Monday, 18 May 2015

Red Maple Forest of Reading 2015 was amazing!

108 great Canadian books selected in 9 categories.

Well, the 8-month Forest of Reading party is over for another year. 

And what a party!

I have to say that once again, I'm totally honoured to have been an Ontario Library Association Red Maple 2015 nominee. My book, The Strange Gift of Gwendolyn Golden, didn't win the Red Maple award but it hardly matters. It was a fantastic experience to be nominated, to travel around Ontario talking to kids in grade 7 and 8,  meeting librarians and the other wonderful authors.

Here are my top 6 take-away memories in a fascinating and wonderful year, thank you to the OLA!

Harbourfront, May 12, 2015
1. October/2014: finding out I was nominated for a Red Maple award alongside some iconic Canadian authors including Eric Walters, Richard Scrimger, Sigmund Brouwer, Sarah Ellis, Ken Oppel, Deb Ellis ... and all the others. Wow. Memorably sitting on stage with Richard twice, and realizing how funny he is, trying not to laugh. (Me: Richard, if we were in the same grade two class, the teacher would never let us sit together.) And telling Ken Oppel the story about how he and his wife used to live in my neighbourhood in Toronto, and for the longest time whenever I met someone new, they'd ask if I was married to Ken Oppel. (His wife's name is Philippa). That went on for years until they moved away. Until May 12, the day I got to tell him that story, I'd never met him.

Thorn between roses: Pignat, Dowding, Van Sickle on stage
2. March/2015: getting letters from grade 7 fans, and answering this question a lot: Why did Martin just think that Gwendolyn liked him? (A: he has no idea how to go about telling a girl he likes her, because it's his first crush. He has to learn to be better at that.)

3. April 2015: Travelling to Thunder Bay to meet all the kids, teachers and authors up there. Hanging with the great TVO hosts Melissa and Daniel in the green room, and asking them if they are ever worried about blurting out something inappropriate on air? (A: not really, the only problem is mild swearing, Holy Moly is always a safe one).

4. May 12,  2015: Sitting on stage with 19 other fiction and non-fiction Red Maple authors, and getting up to read my T-shirt from my publisher, Dundurn: Canadian Authors Telling Canadian Stories. About 60% of kids put their hands up to my question: do you have a Canadian author in your top 5 all-time faves?

5. Signing line-up conversation, May 12, Forest of Trees: a boy comes up and tells me that my book was his favourite. Me: Really? That's nice. How come? Him: Because it got me through a really terrible winter.
My wonderful presenter, OLA 2015

Signing table, OLA 2015
6. Best question ever at my OLA presentation, from a young author. Q: Do you prefer your first draft or your finished book? Me: Wow, what a great question, I'll have to think about that. Um. I guess the first draft is probably closest to the book you imagined. The finished product is hopefully the book you never imagined you could write so well.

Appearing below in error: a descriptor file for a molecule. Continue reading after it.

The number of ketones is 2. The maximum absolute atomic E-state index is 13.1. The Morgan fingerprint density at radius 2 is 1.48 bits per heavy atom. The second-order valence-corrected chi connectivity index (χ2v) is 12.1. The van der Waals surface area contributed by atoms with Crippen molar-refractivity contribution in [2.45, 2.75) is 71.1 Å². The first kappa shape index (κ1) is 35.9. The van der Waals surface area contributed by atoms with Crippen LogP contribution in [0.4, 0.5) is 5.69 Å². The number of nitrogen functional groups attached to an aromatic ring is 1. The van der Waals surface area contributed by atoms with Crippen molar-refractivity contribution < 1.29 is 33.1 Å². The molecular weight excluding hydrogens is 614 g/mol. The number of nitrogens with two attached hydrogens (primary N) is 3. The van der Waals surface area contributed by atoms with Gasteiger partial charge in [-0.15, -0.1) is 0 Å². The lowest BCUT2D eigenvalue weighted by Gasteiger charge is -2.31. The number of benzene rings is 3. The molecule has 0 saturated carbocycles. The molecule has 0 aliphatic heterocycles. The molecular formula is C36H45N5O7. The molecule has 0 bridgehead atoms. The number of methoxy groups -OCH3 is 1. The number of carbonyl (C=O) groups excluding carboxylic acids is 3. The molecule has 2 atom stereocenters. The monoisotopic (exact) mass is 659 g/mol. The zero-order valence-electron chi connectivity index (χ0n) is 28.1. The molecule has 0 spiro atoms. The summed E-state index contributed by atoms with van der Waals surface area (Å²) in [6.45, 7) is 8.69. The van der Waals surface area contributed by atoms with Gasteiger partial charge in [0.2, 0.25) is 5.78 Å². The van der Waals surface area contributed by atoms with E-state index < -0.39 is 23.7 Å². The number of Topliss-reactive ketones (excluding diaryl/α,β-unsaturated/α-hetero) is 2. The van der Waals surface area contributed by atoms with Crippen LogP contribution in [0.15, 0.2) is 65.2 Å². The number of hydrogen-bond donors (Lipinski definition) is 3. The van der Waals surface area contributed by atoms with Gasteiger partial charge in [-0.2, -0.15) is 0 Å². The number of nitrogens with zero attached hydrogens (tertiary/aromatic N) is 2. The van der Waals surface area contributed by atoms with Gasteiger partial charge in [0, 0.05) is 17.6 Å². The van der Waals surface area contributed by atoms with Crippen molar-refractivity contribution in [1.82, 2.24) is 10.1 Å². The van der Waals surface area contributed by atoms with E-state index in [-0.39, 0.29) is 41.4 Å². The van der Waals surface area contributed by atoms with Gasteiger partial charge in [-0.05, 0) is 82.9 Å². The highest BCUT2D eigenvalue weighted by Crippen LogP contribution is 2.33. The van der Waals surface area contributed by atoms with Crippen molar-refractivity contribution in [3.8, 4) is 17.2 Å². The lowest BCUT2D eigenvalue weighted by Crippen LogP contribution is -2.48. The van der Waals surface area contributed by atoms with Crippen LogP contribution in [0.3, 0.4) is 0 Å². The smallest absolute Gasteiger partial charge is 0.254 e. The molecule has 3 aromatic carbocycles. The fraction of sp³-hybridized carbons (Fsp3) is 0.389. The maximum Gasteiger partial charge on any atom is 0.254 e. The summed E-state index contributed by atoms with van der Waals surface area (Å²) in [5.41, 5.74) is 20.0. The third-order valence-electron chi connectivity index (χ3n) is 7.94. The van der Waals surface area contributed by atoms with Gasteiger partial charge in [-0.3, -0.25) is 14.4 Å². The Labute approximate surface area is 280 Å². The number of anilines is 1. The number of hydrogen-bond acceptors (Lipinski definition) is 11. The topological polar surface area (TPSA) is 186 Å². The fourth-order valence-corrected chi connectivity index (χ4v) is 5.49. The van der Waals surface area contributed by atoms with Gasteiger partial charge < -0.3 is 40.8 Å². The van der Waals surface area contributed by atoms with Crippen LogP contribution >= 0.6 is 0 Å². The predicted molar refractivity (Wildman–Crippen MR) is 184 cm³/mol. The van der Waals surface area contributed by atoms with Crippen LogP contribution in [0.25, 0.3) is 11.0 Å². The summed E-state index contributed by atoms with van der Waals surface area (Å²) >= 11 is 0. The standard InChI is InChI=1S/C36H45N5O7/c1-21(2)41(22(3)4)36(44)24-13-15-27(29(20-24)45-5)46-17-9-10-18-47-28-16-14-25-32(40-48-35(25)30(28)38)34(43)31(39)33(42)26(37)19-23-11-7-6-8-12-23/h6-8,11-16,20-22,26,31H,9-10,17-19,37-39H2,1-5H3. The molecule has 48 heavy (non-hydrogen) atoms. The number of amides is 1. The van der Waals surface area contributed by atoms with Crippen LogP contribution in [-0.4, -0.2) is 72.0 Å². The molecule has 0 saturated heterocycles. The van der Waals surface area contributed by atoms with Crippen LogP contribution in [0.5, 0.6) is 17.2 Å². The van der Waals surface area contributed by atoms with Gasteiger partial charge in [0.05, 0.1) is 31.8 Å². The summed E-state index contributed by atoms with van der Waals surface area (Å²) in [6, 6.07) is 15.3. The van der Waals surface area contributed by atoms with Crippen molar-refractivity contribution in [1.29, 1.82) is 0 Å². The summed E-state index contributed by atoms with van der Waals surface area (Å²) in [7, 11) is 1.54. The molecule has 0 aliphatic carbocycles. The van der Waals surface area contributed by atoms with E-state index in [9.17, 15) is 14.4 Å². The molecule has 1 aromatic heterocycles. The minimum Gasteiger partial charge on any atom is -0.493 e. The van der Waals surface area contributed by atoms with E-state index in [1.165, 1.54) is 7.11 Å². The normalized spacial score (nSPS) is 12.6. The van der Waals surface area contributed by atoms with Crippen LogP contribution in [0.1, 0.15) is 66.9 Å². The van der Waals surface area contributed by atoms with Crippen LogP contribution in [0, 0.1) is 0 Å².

Thank you to all my readers, the volunteers, the librarians and teachers who work so hard to bring the Forest of Reading to schools and libraries, the other Canadian authors, and the OLA. A truly great year.

Sunday, 10 May 2015

Birdman, The Karman Line and The Strange Gift of Gwendolyn Golden

Michael Keaton in Birdman

It seems that stories and movies about floating are hot these days. Really hot. 

Back in February, I was delighted to see Birdman win the Oscar for Best Picture, since it's a wonderfully magical, playful and frankly pretty un-Hollywood take on creativity and the power of imagination. Don't want to spoil the movie if you haven't seen it (and you probably should see it, it's great), but floating takes a major front seat.
Actress Olivia Colman floats in The Karman Line
Then, I just stumbled across this lovely, sweet and very strange BAFTA-winning short, posted on the New Yorker Screening Room site yesterday, about a woman afflicted with a terminal case of floating. It's called The Karman Line, and is directed by Oscar Sharp. Watch it now, it's 24 minutes, then read the fascinating New Yorker interview with the director.
Of course, floating is a beautiful metaphor for change, life, death, and pretty perfectly captures human mutability and transition. Our fascination with flight and all things floating goes back to the story of Icarus, and likely well before that.
This week, on Tuesday May 12, I'll sit on stage at Harbourfront Centre in Toronto for the Ontario Library Association Festival of Trees, in front of an audience of 1000+ grade 7 and 8s, who have read my book and voted on it as one of 10 books shortlisted for the Forest of Reading Red Maple award. It's Canada's largest literary festival for children and teens, and it's sold out in Toronto this year.
I couldn't be more honoured to be part of it, and to bring my story about an adolescent girl who discovers she can float to the young readers of Ontario.

The Strange Gift of Gwendolyn Golden is a gentle magic realism story about teenage change ... just as The Karman Line or Birdman are for adults, so my story explores all the potential in a young girl about to morph into an adult. The book has been well-received, although magic realism isn't for everyone, it really does require an extended case of what Samuel Taylor Coleridge called our "willing suspension of disbelief" and takes a deft touch to bring it off well. Whether Gwendolyn's story wins the Red Maple award on Tuesday or not, I couldn't be more pleased that she and I have been included with some fantastic Canadian writers, and her story is a young adult version among some great movies, too. It's been a wonderful winter visiting schools and talking to kids, a brilliant flight for sure. Wish us luck!